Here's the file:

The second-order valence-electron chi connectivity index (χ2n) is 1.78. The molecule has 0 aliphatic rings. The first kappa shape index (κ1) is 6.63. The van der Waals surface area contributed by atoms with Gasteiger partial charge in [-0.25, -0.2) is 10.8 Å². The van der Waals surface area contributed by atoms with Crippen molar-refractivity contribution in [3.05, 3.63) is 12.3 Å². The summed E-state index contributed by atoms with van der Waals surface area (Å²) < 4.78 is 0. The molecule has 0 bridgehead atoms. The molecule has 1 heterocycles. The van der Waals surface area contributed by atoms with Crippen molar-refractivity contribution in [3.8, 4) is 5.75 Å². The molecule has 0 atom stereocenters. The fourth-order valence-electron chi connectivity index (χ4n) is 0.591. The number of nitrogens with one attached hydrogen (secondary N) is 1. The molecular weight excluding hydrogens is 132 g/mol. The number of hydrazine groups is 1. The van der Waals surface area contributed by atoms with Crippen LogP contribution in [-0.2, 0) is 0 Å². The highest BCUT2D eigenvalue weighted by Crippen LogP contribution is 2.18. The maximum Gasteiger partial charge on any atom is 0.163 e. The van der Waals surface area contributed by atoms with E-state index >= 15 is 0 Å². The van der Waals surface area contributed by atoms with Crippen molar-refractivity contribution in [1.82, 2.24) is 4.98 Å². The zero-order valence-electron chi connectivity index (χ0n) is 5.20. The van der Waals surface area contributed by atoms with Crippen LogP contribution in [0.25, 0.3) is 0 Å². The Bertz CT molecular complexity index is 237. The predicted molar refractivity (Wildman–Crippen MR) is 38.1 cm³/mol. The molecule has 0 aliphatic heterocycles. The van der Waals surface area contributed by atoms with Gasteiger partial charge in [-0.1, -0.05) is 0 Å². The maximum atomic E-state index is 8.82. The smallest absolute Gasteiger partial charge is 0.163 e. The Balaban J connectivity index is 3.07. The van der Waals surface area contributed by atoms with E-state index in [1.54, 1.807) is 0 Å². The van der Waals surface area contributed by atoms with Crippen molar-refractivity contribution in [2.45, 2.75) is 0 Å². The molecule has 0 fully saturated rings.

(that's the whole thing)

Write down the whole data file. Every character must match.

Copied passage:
The second-order valence-electron chi connectivity index (χ2n) is 1.78. The molecule has 0 aliphatic rings. The first kappa shape index (κ1) is 6.63. The van der Waals surface area contributed by atoms with Gasteiger partial charge in [-0.25, -0.2) is 10.8 Å². The van der Waals surface area contributed by atoms with Crippen molar-refractivity contribution in [3.05, 3.63) is 12.3 Å². The summed E-state index contributed by atoms with van der Waals surface area (Å²) < 4.78 is 0. The molecule has 0 bridgehead atoms. The molecule has 1 heterocycles. The van der Waals surface area contributed by atoms with Crippen molar-refractivity contribution in [3.8, 4) is 5.75 Å². The molecule has 0 atom stereocenters. The fourth-order valence-electron chi connectivity index (χ4n) is 0.591. The number of nitrogens with one attached hydrogen (secondary N) is 1. The molecular weight excluding hydrogens is 132 g/mol. The number of hydrazine groups is 1. The van der Waals surface area contributed by atoms with Crippen LogP contribution in [-0.2, 0) is 0 Å². The highest BCUT2D eigenvalue weighted by Crippen LogP contribution is 2.18. The maximum Gasteiger partial charge on any atom is 0.163 e. The van der Waals surface area contributed by atoms with E-state index >= 15 is 0 Å². The van der Waals surface area contributed by atoms with Crippen molar-refractivity contribution in [1.82, 2.24) is 4.98 Å². The zero-order valence-electron chi connectivity index (χ0n) is 5.20. The van der Waals surface area contributed by atoms with Crippen LogP contribution in [0.25, 0.3) is 0 Å². The Bertz CT molecular complexity index is 237. The predicted molar refractivity (Wildman–Crippen MR) is 38.1 cm³/mol. The molecule has 0 aliphatic heterocycles. The van der Waals surface area contributed by atoms with Gasteiger partial charge in [-0.1, -0.05) is 0 Å². The maximum atomic E-state index is 8.82. The smallest absolute Gasteiger partial charge is 0.163 e. The Balaban J connectivity index is 3.07. The van der Waals surface area contributed by atoms with E-state index in [1.54, 1.807) is 0 Å². The van der Waals surface area contributed by atoms with Crippen molar-refractivity contribution in [2.45, 2.75) is 0 Å². The molecule has 0 fully saturated rings.